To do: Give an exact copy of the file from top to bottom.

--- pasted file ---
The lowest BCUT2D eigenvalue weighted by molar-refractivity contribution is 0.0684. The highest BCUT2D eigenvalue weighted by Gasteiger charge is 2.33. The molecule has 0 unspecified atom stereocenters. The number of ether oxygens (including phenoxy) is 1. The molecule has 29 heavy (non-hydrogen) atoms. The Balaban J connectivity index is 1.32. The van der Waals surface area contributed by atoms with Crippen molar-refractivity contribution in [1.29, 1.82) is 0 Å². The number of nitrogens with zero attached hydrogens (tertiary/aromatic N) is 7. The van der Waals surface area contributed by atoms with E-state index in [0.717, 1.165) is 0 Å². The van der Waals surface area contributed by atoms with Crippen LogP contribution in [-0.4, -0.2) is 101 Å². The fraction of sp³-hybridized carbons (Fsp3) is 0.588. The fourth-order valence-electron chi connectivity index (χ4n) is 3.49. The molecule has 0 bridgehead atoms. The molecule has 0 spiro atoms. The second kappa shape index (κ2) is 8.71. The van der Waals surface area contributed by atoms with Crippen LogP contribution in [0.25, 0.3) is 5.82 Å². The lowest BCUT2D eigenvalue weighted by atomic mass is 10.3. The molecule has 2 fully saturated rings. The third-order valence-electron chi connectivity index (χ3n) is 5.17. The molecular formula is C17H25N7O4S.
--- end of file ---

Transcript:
The lowest BCUT2D eigenvalue weighted by molar-refractivity contribution is 0.0684. The highest BCUT2D eigenvalue weighted by Gasteiger charge is 2.33. The molecule has 0 unspecified atom stereocenters. The number of ether oxygens (including phenoxy) is 1. The molecule has 29 heavy (non-hydrogen) atoms. The Balaban J connectivity index is 1.32. The van der Waals surface area contributed by atoms with Crippen molar-refractivity contribution in [1.29, 1.82) is 0 Å². The number of nitrogens with zero attached hydrogens (tertiary/aromatic N) is 7. The van der Waals surface area contributed by atoms with E-state index in [0.717, 1.165) is 0 Å². The van der Waals surface area contributed by atoms with Crippen LogP contribution in [-0.4, -0.2) is 101 Å². The fraction of sp³-hybridized carbons (Fsp3) is 0.588. The fourth-order valence-electron chi connectivity index (χ4n) is 3.49. The molecule has 0 bridgehead atoms. The molecule has 0 spiro atoms. The second kappa shape index (κ2) is 8.71. The van der Waals surface area contributed by atoms with Crippen LogP contribution in [0.25, 0.3) is 5.82 Å². The lowest BCUT2D eigenvalue weighted by atomic mass is 10.3. The molecule has 2 fully saturated rings. The third-order valence-electron chi connectivity index (χ3n) is 5.17. The molecular formula is C17H25N7O4S.